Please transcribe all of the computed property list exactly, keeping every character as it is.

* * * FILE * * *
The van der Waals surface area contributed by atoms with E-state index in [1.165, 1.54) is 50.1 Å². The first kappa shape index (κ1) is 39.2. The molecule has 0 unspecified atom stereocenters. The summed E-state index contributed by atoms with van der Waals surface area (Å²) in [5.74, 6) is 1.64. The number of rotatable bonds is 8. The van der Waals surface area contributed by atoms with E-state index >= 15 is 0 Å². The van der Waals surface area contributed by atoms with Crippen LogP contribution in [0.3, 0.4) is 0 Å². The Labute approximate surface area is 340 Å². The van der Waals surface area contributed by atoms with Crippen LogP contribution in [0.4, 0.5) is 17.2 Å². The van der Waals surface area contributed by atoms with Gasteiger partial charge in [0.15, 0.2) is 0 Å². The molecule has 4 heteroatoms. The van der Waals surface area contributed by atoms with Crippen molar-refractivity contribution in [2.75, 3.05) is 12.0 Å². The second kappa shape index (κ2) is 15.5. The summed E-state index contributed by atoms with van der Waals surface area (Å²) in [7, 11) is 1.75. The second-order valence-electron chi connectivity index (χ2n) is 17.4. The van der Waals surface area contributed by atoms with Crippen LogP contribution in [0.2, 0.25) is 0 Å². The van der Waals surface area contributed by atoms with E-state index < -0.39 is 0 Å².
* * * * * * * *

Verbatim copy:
The van der Waals surface area contributed by atoms with E-state index in [1.165, 1.54) is 50.1 Å². The first kappa shape index (κ1) is 39.2. The molecule has 0 unspecified atom stereocenters. The summed E-state index contributed by atoms with van der Waals surface area (Å²) in [5.74, 6) is 1.64. The number of rotatable bonds is 8. The van der Waals surface area contributed by atoms with E-state index >= 15 is 0 Å². The van der Waals surface area contributed by atoms with Crippen LogP contribution in [0.3, 0.4) is 0 Å². The Labute approximate surface area is 340 Å². The van der Waals surface area contributed by atoms with Crippen LogP contribution in [0.4, 0.5) is 17.2 Å². The van der Waals surface area contributed by atoms with Gasteiger partial charge in [0.15, 0.2) is 0 Å². The molecule has 4 heteroatoms. The van der Waals surface area contributed by atoms with Crippen molar-refractivity contribution in [2.75, 3.05) is 12.0 Å². The second kappa shape index (κ2) is 15.5. The summed E-state index contributed by atoms with van der Waals surface area (Å²) in [7, 11) is 1.75. The second-order valence-electron chi connectivity index (χ2n) is 17.4. The van der Waals surface area contributed by atoms with Crippen LogP contribution in [0.2, 0.25) is 0 Å². The van der Waals surface area contributed by atoms with E-state index < -0.39 is 0 Å².